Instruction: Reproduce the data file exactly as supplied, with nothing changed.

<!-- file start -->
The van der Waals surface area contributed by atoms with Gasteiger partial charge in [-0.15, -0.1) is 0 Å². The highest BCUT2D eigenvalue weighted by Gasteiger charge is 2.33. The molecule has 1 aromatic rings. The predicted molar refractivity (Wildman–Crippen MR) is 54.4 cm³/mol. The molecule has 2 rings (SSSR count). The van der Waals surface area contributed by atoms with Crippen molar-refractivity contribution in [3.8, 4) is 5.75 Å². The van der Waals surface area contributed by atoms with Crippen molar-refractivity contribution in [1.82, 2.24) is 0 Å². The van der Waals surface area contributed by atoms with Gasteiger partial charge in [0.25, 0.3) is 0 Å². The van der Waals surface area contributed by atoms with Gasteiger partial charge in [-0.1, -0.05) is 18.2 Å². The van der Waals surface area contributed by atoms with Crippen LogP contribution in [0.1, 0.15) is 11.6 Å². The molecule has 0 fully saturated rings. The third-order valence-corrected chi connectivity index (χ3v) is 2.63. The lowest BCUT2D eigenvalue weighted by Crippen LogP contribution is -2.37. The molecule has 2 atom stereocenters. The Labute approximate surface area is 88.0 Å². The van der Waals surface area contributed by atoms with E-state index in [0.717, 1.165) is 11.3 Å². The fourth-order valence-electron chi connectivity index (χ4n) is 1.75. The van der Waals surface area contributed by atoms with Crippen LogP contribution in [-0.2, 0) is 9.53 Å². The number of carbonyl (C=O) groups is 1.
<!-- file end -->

The van der Waals surface area contributed by atoms with Gasteiger partial charge in [-0.15, -0.1) is 0 Å². The highest BCUT2D eigenvalue weighted by Gasteiger charge is 2.33. The molecule has 1 aromatic rings. The predicted molar refractivity (Wildman–Crippen MR) is 54.4 cm³/mol. The molecule has 2 rings (SSSR count). The van der Waals surface area contributed by atoms with Crippen molar-refractivity contribution in [3.8, 4) is 5.75 Å². The van der Waals surface area contributed by atoms with Crippen molar-refractivity contribution in [1.82, 2.24) is 0 Å². The van der Waals surface area contributed by atoms with Gasteiger partial charge in [0.25, 0.3) is 0 Å². The van der Waals surface area contributed by atoms with Gasteiger partial charge in [-0.1, -0.05) is 18.2 Å². The van der Waals surface area contributed by atoms with Crippen LogP contribution in [0.1, 0.15) is 11.6 Å². The molecule has 0 fully saturated rings. The third-order valence-corrected chi connectivity index (χ3v) is 2.63. The lowest BCUT2D eigenvalue weighted by Crippen LogP contribution is -2.37. The molecule has 2 atom stereocenters. The Labute approximate surface area is 88.0 Å². The van der Waals surface area contributed by atoms with E-state index in [0.717, 1.165) is 11.3 Å². The fourth-order valence-electron chi connectivity index (χ4n) is 1.75. The van der Waals surface area contributed by atoms with Crippen LogP contribution in [-0.2, 0) is 9.53 Å². The number of carbonyl (C=O) groups is 1.